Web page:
An IVF Survival Guide

An IVF Survival Guide

For some people, falling pregnant is as easy as a wink across the dinner table. For others (hello, like me), it’s years of trying, countless tearful periods and eventually a series of invasive tests and not-so-fun injections.

Me and my partner, like one in nine couples in Australia, have faced our fair share of fertility challenges. But the funny thing about IVF (well, not laugh out loud funny) is that once you start talking to people about it and going down internet wormholes, you’ll find a huge group of people going through the same thing.

I was lucky enough to discover close friends were doing IVF at the same time as me and a whole host of local Facebook support groups (if you’re in Melbourne, try IVF Support Group Melbourne Australia). The support and knowledge passed down to me from others has been invaluable; my friend Mel told me to take warm socks and snacks to my egg collection (game changer).

So, whether you’re reproductively challenged (like me and my partner), deciding to freeze your eggs, going it alone with a sperm donor, or in a same-sex relationship, chances are you’re a little unsure about the process and wondering how you’re going to get through the emotional and physical toll of IUI or IVF. This is totally normal. Hopefully my experience of IVF will help arm you with a few suggestions for taking care of yourself and wading through the uncertainty of it all.

Georgia Lejeune

Image credit: Jess Kearney

Get Clued In

Unfortunately, some fertility specialists are incredibly time-poor and will only go through the basic ‘need-to-know’ stuff with you. Arm yourself with a little knowledge on the process of IVF and what to expect before going into your appointment. Get ready to ask questions. Lots of questions! I felt more at ease knowing exactly what would be happening every step of the way.


Go Easy On Yourself

It’s okay for your first reaction to pregnancy announcements to be that of sadness and red-hot jealousy. The person who stewed, ranted, and moped after seeing a pregnancy announcement on Instagram was my least favourite version of myself. But trust me, it’s only a temporary version of you. If you can, connect with friends and step away from your phone during this up-and-down emotional time.


The Highs And Lows Of Social Media

Before I started my injections, my friend Mel said to me, “have you even injected Gonal F if you haven’t posted a video of it on Instagram?”

Yes, she was being ironic, but she isn’t totally wrong either. I decided to keep quiet online during our IVF rounds (and if you choose the same, that's totally your prerogative) but a lot of people on Instagram are really forthcoming with the whole process, which is helpful to watch if you have no idea what to expect.

A couple of accounts that I found helpful were @lucyspeaches and @leighacampbell. Oh, and following the hashtag #ivfjourney was enlightening too.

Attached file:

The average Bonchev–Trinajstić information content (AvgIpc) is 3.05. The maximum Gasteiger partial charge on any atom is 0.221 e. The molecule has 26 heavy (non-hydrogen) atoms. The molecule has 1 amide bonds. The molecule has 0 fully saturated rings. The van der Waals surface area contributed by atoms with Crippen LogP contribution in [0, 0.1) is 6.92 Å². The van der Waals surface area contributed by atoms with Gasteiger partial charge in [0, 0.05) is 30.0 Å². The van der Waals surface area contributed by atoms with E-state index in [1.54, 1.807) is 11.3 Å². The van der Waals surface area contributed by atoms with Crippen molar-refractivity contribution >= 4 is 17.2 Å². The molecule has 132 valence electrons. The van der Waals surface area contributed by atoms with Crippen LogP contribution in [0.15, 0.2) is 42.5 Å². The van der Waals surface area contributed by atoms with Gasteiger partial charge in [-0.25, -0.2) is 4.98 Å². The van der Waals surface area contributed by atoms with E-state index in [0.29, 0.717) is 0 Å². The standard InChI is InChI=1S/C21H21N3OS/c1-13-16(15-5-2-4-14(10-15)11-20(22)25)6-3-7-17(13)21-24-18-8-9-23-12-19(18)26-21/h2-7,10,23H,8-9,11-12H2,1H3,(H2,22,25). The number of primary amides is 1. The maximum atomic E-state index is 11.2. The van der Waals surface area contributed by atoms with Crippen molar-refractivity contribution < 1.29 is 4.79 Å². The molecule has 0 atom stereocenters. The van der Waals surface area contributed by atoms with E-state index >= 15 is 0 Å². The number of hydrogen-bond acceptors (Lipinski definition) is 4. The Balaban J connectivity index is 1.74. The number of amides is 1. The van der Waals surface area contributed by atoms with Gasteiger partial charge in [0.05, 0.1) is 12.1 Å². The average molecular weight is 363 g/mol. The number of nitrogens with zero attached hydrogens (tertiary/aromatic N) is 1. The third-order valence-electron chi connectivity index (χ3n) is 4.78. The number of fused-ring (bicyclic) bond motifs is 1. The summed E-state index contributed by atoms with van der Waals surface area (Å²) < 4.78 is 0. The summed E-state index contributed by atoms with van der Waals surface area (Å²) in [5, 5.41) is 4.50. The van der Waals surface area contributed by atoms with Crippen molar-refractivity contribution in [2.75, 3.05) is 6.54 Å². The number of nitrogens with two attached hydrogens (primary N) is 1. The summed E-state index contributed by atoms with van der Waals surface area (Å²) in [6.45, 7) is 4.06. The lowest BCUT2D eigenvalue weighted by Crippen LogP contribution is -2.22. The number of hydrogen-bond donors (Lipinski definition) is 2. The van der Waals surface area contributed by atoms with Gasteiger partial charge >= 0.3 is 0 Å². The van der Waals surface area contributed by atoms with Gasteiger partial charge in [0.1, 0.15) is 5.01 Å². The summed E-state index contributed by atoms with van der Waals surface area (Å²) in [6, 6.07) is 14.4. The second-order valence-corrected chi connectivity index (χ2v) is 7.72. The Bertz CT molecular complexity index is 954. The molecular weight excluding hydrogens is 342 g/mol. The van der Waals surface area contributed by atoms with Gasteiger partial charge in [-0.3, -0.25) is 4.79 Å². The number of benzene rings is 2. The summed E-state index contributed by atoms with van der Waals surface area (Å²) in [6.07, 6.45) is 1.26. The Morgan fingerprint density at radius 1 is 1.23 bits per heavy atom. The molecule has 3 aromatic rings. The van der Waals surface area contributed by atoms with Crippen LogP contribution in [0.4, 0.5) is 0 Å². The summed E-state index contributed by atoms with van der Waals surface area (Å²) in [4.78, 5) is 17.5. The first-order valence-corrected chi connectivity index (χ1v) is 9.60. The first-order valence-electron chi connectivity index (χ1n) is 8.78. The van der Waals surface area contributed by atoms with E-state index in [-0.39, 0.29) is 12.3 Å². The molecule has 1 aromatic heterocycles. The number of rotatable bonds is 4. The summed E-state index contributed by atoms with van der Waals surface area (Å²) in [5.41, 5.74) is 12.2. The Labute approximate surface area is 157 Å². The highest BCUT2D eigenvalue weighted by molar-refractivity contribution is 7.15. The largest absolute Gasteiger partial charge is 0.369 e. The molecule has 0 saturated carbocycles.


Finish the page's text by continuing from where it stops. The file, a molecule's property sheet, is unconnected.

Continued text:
And if you need a pick me up after some doom-scrolling, just Google celebrity couples who have gone through IVF. Counting yourself among power couples such as Chrissy Teigen and John Legend, Courtney Cox Arquette and David Arquette, and Michelle and Barack Obama will lift your spirits.

Skin Support

The best thing I did for my skin during the IVF process (hello hormones!) was establish a good routine before the injections started. I didn’t introduce anything new and kept everything fairly calming. Much Brighter Skin was definitely a game changer for me, I applied every morning before moisturiser, and it helped calmed all of those crazy hormone changes.

If I needed a pick-me-up, then a hot bath (only do this pre-embryo transfer) and a face full of The Removalist would set me back on track.


Some Quick Do's And Don’ts

Do: Build yourself a cheer squad. Whether this is only your partner or a close friend, make sure you have someone in your life to be a ray of positivity. My partner nailed this brief. Even when I was on the floor sobbing, he was there with equal parts comfort and positivity.

Don’t: Look up every tiny symptom you have to see if it’s an early sign of pregnancy. (..But if you do, also don’t be too hard on yourself. I certainly couldn’t resist the call of Dr Google.)

Do: Look into alternative remedies if you want to. IVF is a huge money suck so if you can’t afford additional appointments then don’t worry. I personally found the relaxation of an acupuncture session in the lead up to and straight after my transfer incredibly beneficial. I also scheduled in a relaxing facial during the two week wait to help keep me zen.

Don’t: Worry yourself sick during your two week wait like I did. Try to book out your time so you’re busy with friends, surrounded by people and doing things you love. I can’t promise the wait won’t drag but I can promise that you will get through it. You're made of strong stuff.

I don’t know where you’re at in your fertility trek, but I do wish you the very very best and am sending you obscene amounts of baby dust.

Author's note: I know that due to current hospital restrictions in NSW and - up until very recently - VIC many people may have had their IVF cycles cancelled or postponed. This is a really tough time and I'm thinking of you and hoping that things can get back on track soon. You've waited long enough!